Molluscum contagiosim is a skin disease caused by the molluscum contagiosum virus (MCV). MCV usually causes one or more small lesions/bumps. Molluscum contagiosum may be sexually transmitted by skin-to-skin contact and/or contact with lesions. It can also be transmitted non-sexually–from objects like towels and clothing that come in contact with the lesions.
If you have MCV, you it is possible for you to transmit the virus from one part of your body to another by touching or scratching a lesion and then touching another part of the body.
What are the symptoms?
Lesions or bumps are usually present on the thighs, buttocks, groin and lower abdomen of adults, and may occasionally appear on the external genital and anal region. Children who are infected typically develop lesions on the face, trunk, legs and arms.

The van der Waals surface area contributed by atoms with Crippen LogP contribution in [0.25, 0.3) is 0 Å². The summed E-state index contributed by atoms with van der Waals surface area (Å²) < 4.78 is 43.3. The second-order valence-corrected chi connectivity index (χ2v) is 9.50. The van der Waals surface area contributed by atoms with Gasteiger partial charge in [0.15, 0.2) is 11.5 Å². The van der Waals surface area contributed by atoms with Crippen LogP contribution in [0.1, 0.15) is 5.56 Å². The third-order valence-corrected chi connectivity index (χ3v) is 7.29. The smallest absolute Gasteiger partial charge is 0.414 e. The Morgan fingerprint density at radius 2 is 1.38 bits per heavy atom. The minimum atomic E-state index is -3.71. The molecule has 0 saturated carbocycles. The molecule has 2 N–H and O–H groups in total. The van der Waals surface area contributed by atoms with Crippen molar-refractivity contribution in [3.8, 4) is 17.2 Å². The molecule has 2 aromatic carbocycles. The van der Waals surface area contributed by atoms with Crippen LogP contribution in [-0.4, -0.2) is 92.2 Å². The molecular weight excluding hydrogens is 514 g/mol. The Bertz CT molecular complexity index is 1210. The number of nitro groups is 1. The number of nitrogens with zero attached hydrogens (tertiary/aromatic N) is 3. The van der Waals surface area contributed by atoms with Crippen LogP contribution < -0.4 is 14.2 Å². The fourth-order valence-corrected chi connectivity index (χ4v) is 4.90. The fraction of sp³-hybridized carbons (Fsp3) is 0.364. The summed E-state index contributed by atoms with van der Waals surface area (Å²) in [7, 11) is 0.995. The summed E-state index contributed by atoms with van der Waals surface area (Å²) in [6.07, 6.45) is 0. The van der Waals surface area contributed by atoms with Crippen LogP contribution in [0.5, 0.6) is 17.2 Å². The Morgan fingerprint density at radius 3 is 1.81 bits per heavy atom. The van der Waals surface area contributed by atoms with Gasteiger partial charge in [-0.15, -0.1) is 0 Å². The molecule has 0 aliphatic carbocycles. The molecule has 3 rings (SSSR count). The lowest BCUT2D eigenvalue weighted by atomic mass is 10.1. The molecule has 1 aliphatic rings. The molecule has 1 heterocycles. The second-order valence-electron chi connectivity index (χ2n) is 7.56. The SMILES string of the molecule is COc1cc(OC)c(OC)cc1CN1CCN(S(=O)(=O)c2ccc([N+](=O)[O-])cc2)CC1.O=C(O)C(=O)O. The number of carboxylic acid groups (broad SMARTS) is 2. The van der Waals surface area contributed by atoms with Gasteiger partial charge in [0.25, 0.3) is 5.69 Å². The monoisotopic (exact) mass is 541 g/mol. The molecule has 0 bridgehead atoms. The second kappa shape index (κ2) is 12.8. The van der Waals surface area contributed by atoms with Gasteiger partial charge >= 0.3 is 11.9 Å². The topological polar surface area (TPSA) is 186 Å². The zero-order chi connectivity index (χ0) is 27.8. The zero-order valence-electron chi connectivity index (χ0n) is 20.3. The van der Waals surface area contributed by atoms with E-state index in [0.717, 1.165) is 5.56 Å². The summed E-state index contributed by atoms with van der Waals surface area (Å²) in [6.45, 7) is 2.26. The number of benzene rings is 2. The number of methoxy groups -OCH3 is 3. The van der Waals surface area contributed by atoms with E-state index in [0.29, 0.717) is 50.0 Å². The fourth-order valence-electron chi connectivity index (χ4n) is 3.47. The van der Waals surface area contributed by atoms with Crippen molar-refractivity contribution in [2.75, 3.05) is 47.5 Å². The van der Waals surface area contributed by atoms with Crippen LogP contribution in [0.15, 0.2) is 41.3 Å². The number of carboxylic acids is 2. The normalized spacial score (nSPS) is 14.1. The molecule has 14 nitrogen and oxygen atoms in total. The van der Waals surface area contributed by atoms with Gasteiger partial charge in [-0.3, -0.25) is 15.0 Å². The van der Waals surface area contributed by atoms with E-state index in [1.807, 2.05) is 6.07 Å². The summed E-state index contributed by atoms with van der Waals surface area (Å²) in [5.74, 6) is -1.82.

The lesions can be flesh colored, gray-white, yellow or pink. They can cause itching or tenderness in the area, but in most cases the lesions cause few problems. Remember that only a healthcare provider or clinic can diagnose you.
Can molluscum be treated?
Most symptoms will go away on their own, but generally lesions or bumps are removed to reduce the risk of transmitting it to other people. Lesions can be removed surgically and/or treated with a chemical to remove them.
How can I reduce my risk?
Because transmission through sexual contact is the most common form of transmission for adults, preventing skin-to-skin contact with an infected partner will be most effective in preventing MCV. Latex condoms or other moisture barriers for vaginal, oral, and anal sex may help to prevent such contact, but condoms don’t protect from contact with other areas such as the scrotum or anal area.
If you do get molluscum contagiosum, avoid touching the lesion and then touching another part of the body without washing your hands to prevent chance of autoinoculation.
Read more about preventing molluscum and other STIs.